Students engage some of the major religious and moral traditions of the world so they understand the origins and development of human spiritual heritages, and better relate to the multi-religious dimensions of the contemporary world. The Religion program at Ripon examines the experience and the beliefs about God in major world faiths, past and present. Special emphasis is given to the Jewish and Christian traditions because of their great importance for Western culture, but other faiths are examined in courses on comparative world religions.
Introductory courses are geared toward providing an understanding of how the founders and first followers of major religions experienced God and how to interpret the faith expressions in their scriptures – e.g. the Torah and the New Testament.
Intermediate courses focus on the evolution of theological and ethical concepts and practices of the Judeo-Christian tradition over time and how they shaped and were shaped by cultural values and structures with which they interacted.
Advanced courses provide an analysis of how religion and ethics affect contemporary society – both individuals seeking a meaningful moral framework for their personal lives, and wider political and economic forces shaping national and international society.
- Skills learned at Ripon lead to career in ordained ministry for Alan Leonard ’86
- Faculty, students present at Midwest religion conference
- Research opportunities enhance education for Kim Frisque ’19
- Brian Smith publishes opinion piece about report of abuse by priests
- Ripon No. 1 in state for how much graduates earn, according to U.S. Department of Education
Requirements for a major in religion: REL 121, 122, 221, 442, one of the indicated philosophy courses at the 200-level or above (PHL 202, 241, 281, 320, 353) and the senior capstone seminar (550, or 551 and 552). Additional eight credits may be constituted from any other religion or philosophy courses or from the following courses in other departments: ANT 314; CLA 110/310, 220/320; HIS 221, 334; SOC 303. 309; for a total of 32 credits.
Requirements for a minor in religion: REL 121 or 122, and 221, 442 and one philosophy course. The other four credits may be constituted from any other religion or philosophy courses or from the following courses in other departments: ANT 314; CLA 110/310, 220/320, HIS 221, 334; SOC 303, 309; for a total of 20 credits.
Ripon College faculty and professional staff are dedicated to helping you reach your goals, whatever they may be and however often they may change along the way. It’s part of our value statement to you.
As a student at Ripon, you will be assigned a faculty adviser based on your area(s) of interest. You will meet with your faculty adviser throughout your time as a student to discuss your current aspirations, plan your course schedule and plot a future trajectory. Staff in the Office of Constituent Engagement and Career Services help to match your interests to concrete goals and construct a plan for success, offering support through three stages of career development – planning, exploration and search. Student Support Services provides tutoring and additional academic and skill development, as well as tools to help with note-taking, exam preparation, goal-setting and time management. Mentors in the Collaborative Learning Center provide in-depth, one-on-one or group mentoring for students about class projects and college-level writing, and can share problem-solving strategies to overcome academic obstacles.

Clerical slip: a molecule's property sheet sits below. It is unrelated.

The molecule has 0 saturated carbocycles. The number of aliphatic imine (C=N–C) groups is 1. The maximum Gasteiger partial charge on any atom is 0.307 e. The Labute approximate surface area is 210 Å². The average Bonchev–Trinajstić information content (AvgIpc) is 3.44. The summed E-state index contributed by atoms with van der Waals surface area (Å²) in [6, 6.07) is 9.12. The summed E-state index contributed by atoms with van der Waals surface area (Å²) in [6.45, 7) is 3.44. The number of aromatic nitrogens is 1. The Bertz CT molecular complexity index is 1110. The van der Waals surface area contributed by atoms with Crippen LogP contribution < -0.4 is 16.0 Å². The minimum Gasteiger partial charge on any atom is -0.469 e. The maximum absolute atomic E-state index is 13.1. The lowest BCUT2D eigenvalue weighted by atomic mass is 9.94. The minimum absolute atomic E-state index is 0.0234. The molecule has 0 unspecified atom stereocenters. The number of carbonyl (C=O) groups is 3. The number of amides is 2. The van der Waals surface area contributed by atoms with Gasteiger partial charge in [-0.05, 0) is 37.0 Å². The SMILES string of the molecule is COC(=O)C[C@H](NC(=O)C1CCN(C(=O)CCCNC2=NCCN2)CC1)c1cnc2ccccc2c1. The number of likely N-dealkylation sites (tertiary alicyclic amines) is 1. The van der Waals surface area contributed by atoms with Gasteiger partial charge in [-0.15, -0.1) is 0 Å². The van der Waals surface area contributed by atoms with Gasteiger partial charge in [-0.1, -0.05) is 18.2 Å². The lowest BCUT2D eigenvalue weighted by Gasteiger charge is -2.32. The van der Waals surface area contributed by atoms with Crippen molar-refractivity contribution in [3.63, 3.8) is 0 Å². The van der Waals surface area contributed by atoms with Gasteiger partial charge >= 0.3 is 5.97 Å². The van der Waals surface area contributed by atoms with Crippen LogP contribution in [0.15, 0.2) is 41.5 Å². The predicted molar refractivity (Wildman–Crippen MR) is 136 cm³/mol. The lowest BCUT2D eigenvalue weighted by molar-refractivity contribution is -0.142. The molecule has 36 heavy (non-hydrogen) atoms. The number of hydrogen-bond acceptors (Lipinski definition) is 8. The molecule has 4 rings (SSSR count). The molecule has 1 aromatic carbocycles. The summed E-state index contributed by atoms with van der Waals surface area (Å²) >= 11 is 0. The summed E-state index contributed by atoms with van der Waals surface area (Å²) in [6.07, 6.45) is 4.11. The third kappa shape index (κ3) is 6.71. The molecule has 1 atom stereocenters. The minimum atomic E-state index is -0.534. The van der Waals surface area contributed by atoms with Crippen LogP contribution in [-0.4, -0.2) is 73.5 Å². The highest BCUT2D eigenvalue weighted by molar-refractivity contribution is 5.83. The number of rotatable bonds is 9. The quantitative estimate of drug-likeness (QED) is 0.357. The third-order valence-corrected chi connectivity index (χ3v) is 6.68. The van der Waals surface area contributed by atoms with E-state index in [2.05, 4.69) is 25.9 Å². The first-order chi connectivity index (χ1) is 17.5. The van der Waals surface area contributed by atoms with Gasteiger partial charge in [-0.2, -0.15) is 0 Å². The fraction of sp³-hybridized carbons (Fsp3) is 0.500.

A degree in religion can lead to careers in any field. The department provides excellent preparation for students interested in pursuing graduate school in many disciplines, including religion, theology, ministry, philosophy, psychology, education and law. Recent alumni are enrolled in graduate-level programs at Marquette University, Texas A&M University, Northwestern University, Vanderbilt University, and Bowling Green State University.
Students wishing a first-hand experience in religion or in ethics can take a supervised field work course. This could involve either part-time employment or participant observation in local church services or organizations (for those interested in some form of religious ministry as a career), or in local professional organizations and meetings, e.g., law, business, medicine, journalism, politics or government (for those interested in contemporary ethical challenges in these professions).
Religion majors may take advantage of the many off-campus programs available at Ripon College. Students have studied in Europe, Costa Rica and China.
Students have the opportunity to take part in the cultural experience available in major U.S. cities such as Washington, D.C., and Chicago.
Whether you choose a program that is international or domestic, it is an experience bound to change your view of the world. Click to learn more about Off-Campus Study and Liberal Arts In Focus at Ripon College.
Financial aid continues for students who choose to participate in an approved study-abroad program, minimizing additional expenses.
- First-hand experience in religion or in ethics can be obtained through a supervised field work course. This could involve either part-time employment or participant observation in local church services or organizations, for those interested in some form of religious ministry as a career. For those interested in contemporary ethical challenges, students can engage in local professional organizations or conferences and meetings such as law, business, medicine, journalism, politics or government.
- The opportunity to double-major in religion, as it is closely associated with many other subjects in the humanities arena.